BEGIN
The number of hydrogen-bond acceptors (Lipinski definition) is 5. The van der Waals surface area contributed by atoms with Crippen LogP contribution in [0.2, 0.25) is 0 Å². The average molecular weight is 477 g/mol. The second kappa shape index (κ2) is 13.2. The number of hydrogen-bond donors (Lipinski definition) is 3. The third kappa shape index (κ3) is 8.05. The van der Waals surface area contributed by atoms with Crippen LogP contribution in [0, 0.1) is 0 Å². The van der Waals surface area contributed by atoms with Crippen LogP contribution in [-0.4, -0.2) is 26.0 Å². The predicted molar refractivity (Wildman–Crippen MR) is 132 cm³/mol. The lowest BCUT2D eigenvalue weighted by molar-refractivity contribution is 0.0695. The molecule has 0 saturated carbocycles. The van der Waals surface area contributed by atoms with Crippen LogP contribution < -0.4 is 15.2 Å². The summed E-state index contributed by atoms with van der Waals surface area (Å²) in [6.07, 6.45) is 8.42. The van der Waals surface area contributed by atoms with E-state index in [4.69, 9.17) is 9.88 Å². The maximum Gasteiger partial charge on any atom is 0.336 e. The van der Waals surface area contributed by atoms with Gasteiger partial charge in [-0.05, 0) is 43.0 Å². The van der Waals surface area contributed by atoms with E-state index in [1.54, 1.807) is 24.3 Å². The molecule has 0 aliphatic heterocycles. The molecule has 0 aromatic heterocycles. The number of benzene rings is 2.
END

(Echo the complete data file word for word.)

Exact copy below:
The number of hydrogen-bond acceptors (Lipinski definition) is 5. The van der Waals surface area contributed by atoms with Crippen LogP contribution in [0.2, 0.25) is 0 Å². The average molecular weight is 477 g/mol. The second kappa shape index (κ2) is 13.2. The number of hydrogen-bond donors (Lipinski definition) is 3. The third kappa shape index (κ3) is 8.05. The van der Waals surface area contributed by atoms with Crippen LogP contribution in [0, 0.1) is 0 Å². The van der Waals surface area contributed by atoms with Crippen LogP contribution in [-0.4, -0.2) is 26.0 Å². The predicted molar refractivity (Wildman–Crippen MR) is 132 cm³/mol. The lowest BCUT2D eigenvalue weighted by molar-refractivity contribution is 0.0695. The molecule has 0 saturated carbocycles. The van der Waals surface area contributed by atoms with Crippen LogP contribution < -0.4 is 15.2 Å². The summed E-state index contributed by atoms with van der Waals surface area (Å²) in [6.07, 6.45) is 8.42. The van der Waals surface area contributed by atoms with E-state index in [4.69, 9.17) is 9.88 Å². The maximum Gasteiger partial charge on any atom is 0.336 e. The van der Waals surface area contributed by atoms with Gasteiger partial charge in [-0.05, 0) is 43.0 Å². The van der Waals surface area contributed by atoms with E-state index in [1.54, 1.807) is 24.3 Å². The molecule has 0 aliphatic heterocycles. The molecule has 0 aromatic heterocycles. The number of benzene rings is 2.